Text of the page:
For more information, visit our COVID-19 Resource Center.
Find the latest updates
IU Health CompleteLife is seeking entries for the Fourth Annual Art Show. This year’s theme is “What Happens After.” Here is the story of one artist’s journey.
By IU Health Senior Journalist, T.J. Banes, email@example.com
It was a journey to get to IU Health and it’s been a journey to healing. Kathryn “Kate” Reuschel says it was her art that helped light her path.
“Honestly without my art I don’t know if I would have been as positive. I had five months of physical therapy on my hand and couldn’t sew but I was still able to create new works through photo illustrator,” Reuschel, 37. The hand weakness was a side effect of her lymphoma diagnosis. “When I was focused, I was hyper focused. It really got me through the bad times,” she added.
Now Reuschel is working on a special piece that will be part of the IU Health CompletLife Art Show, Sept. 20-24. The CompleteLife Program is a comprehensive therapy program that attends to the body, mind and spirit of the whole person. Services are available to patients and families and include yoga, music, massage, and art therapy.
The theme for this year’s art show is “What Happens After,” and is intended as a reflection from patients and caregivers about diagnosis, survivorship, and other health-related events. All art levels and various media forms are now being accepted through September 8. Find out more information here.
Reuschel’s connection with IU Health began in 2017, but her health issues began four years earlier.
In 2013 she began having severe vertigo issues. Sometimes, so severe she ended up on the bathroom floor. Health care providers at other hospitals ran countless tests and suggested she read books on “anxiety and hyperventilation.”
“It was very discouraging and things did not get better,” said Reuschel. “As my condition became worse, I was not reliable as a full time employee.” So she pursued her degree in fashion design and textiles and opened a business, specializing in one-of-a-kind art. Under the name, “dyeshappy,” she creates colorful pieces from dyed fabric. Those works include various pieces of home décor – tapestries, floor mats, and pillow shams – as well as fun gifts such a totes and t-shirts. The name, “dyeshappy” reflects her upbeat focus on her survival, said Reuschel.
Her piece for the art show demonstrates that outlook. Her illness has compromised her lungs so she created a hand-dyed fabric quilt resembling a lung with butterflies – symbolizing hope.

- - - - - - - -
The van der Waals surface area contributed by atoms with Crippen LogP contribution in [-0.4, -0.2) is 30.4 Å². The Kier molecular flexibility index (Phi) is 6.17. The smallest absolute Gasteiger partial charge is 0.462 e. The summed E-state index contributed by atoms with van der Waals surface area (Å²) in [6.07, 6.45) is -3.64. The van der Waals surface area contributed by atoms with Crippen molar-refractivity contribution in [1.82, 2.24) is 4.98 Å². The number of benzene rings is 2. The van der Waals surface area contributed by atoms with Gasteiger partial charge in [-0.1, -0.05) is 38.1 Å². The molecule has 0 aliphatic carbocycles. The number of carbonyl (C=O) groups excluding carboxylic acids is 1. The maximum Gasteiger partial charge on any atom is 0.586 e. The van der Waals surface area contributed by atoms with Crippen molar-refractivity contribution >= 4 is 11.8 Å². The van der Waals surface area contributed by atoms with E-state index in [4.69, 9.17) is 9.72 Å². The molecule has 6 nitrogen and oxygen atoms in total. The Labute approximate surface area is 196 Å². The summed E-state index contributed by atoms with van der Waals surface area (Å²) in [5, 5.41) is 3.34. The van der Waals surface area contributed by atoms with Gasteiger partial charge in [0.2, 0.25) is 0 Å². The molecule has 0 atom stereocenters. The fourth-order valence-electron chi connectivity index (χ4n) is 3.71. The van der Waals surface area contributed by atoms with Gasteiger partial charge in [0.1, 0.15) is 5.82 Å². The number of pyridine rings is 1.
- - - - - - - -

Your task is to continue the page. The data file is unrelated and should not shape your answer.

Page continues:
“Before my diagnosis, I was extremely active – yoga and Pilates, and horseback riding. Now I look at the things I got to do and I’m grateful for the future,” said Reuschel.
That outlook propelled her through her diagnosis and treatment with IU Health.
In August of 2017, after an ongoing cough she returned to her local hospital – at that time, located in northern Michigan.
“I went to my doctor thinking maybe it progressed to bronchitis - no big deal. I had an x-ray done and two days later a CT scan. Within a couple days I was seeing a pulmonologist and then a thoracic surgeon saying I had to have a CT needle biopsy for an orange-sized tumor in my chest,” she said. The biopsy was inconclusive. The next step was a VATS biopsy. “My surgeon messed up and had to do an emergency thoracotomy to save my life. He then proceeded to tell me my tumor was inoperable and I did not have cancer,” said Reuschel.
Her partner, Scott Johnson, began researching hospitals with the top thoracic surgeons and learned of IU Health – a seven-hour trek from their Michigan home.
She first met with IU Health Dr. Aliya Noor, who specializes in pulmonology and respiratory care. Further scans connected her with IU Health Dr. Kenneth Kesler, who specializes in cardiothoracic surgery.
“The next option was a clamshell thoracotomy to remove the tumor and figure out what type of cancer I had. In February 2018, Dr. Kesler successfully removed my tumor. He also removed the majority of my right lung and phrenic nerve as well as lymph nodes and while I was still in the hospital gave me a diagnosis of Stage 2 Hodgkin’s,” said Reuschel. Hodgkin’s lymphoma is a disease of the lymphatic system, part of the immune system.
She then became a patient of IU Health Dr. Jose Azar, who specializes in hematology, along with Dr. Naoyuki Saito, radiation oncologist. She received four cycles of chemotherapy followed by radiation, along with physical and occupational therapy. She remained in Indianapolis for nine months during treatment.
“Every single staff member was so incredible. The Cancer Resource Center gave me blankets and head caps and even a free wig. The volunteers played music when I was in the ICU and then massaged my feet during chemo. I cannot say enough positive things about IU Health,” said Reuschel.
Now a resident of South Carolina - an 11-hour drive from Indianapolis – Reuschel continues to return to IU Health every six months to monitor her condition.
“Dr. Azar is someone extremely special, and I don’t say this lightly. He takes the time to get to know you. He wants to know what’s going on in life. He literally watches you and your body language,” said Reuschel. “He’s such a special doctor. I’m not willing to give him up. I’d drive 20 hours to meet him. He is so in tune to the human body and so very caring, he would know something was wrong before I told him.”